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Has the time come for Ottawa to consider reorganizing the Royal Canadian Mounted Police from the ground up?

That was one of the conclusions of the devastating report by Michel Bastarache, a former Supreme Court judge, into a history of sexual harassment in Canada’s iconic national police force, covering thousands of cases dating back to 1974.

“The time has come for an in-depth, external and independent review of the organization and future of the RCMP,” Mr. Bastarache wrote.

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The toxic culture described by Mr. Bastarache is alone enough to force a serious rethink of the Mounties. But it’s not the only question hanging over the RCMP.

The officers wearing the force’s famous red serge uniforms are part of an organization whose responsibilities are remarkably broad – possibly too broad. A police force entrusted with the most complex issues of national security is the same one in charge of breaking up bar fights in small towns.

This issue resurfaced with a vengeance in April after a gunman shot and killed 22 people in Nova Scotia, the worst mass murder in Canada’s history.

The tragedy began late on April 18 when Gabriel Wortman assaulted his domestic partner and went on to kill neighbours, acquaintances and random victims, while travelling 155 kilometres over 13 hours.

For much of the time, the shooter was disguised as an RCMP officer and driving a replica Mountie patrol car – information that the RCMP knew early on in the rampage but waited 12 hours before sharing with the public.

Some family members of the victims believe their loved ones would still be alive had the RCMP put out an alert detailing the nature of the threat. Critics also wonder why the RCMP called in backup from a detachment 90 minutes away in Moncton instead of working with local police forces in Truro and Halifax.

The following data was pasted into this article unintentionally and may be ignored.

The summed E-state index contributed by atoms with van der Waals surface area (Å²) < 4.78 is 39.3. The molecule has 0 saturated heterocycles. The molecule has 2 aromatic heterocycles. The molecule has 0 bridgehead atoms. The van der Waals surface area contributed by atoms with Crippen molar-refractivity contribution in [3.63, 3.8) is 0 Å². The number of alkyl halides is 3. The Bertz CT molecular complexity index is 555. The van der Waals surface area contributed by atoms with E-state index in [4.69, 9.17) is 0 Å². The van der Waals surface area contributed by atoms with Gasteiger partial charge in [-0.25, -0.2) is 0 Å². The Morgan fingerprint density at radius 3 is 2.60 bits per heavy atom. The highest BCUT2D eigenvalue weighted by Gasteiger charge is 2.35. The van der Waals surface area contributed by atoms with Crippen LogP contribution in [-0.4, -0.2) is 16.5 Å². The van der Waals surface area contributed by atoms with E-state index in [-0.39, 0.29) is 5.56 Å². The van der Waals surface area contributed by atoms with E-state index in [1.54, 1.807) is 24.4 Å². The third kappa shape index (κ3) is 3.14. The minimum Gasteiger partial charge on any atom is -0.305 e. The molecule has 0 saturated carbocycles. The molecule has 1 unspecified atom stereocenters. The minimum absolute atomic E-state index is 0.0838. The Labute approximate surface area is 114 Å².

Truro Police Service dispatch call logs from the period of the 13-hour rampage show that RCMP officers were constantly a step behind the killer and looking for him in the wrong places. When officers finally confronted and killed the shooter, it was because he pulled into a gas station where an RCMP tactical team just happened to be refuelling.

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The circumstances of the Nova Scotia tragedy would have tested any police force, but it’s fair to ask whether the way the Mounties are recruited and organized, and the scope of their responsibilities, contributed to the confusion.

As a national police force, the RCMP is responsible for enforcing federal laws on money-laundering, human-trafficking, organized crime, financial crime and national security. But up to three-quarters of its 18,500 peace officers do something quite different: serve as local cops in 750 detachments, many in rural towns and remote areas across Canada (except in Ontario and Quebec, which have provincial police forces).

In his report, Mr. Bastarache made much of the fact that the RCMP has to recruit more than 1,000 new constables every year to keep up with demand. He questioned whether the bare-minimum hiring requirements – being at least 18 years old, having a high-school diploma and no criminal record – were enough to ensure that recruits could meet the demands of the job.

He pointed out that the U.S. Federal Bureau of Investigation, which does much of same complex national security and law enforcement work as the RCMP, but which has no role in local policing, requires candidates to be at least 23 years old and possess a university degree.

National police forces in Sweden and Norway also require more experience and education.

Mountie recruits, on the other hand, are almost all trained at a single facility – “the Depot” in Regina – in a paramilitary fashion that Mr. Bastarache says contributes to “harassment, bullying and an apparent refusal to acknowledge the realities of a diverse society and workforce.”

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A national police force with an out-of-date and toxic culture is a problem, to say the least. So is an organization that may be overstretched by being asked to do too much. A generation ago, Ottawa reviewed the RCMP’s scope, and decided to slim it down. It gave up the business of national intelligence, which was given to a new organization, CSIS. This year has made it clear the role of the Mounties needs to once again be rethought.

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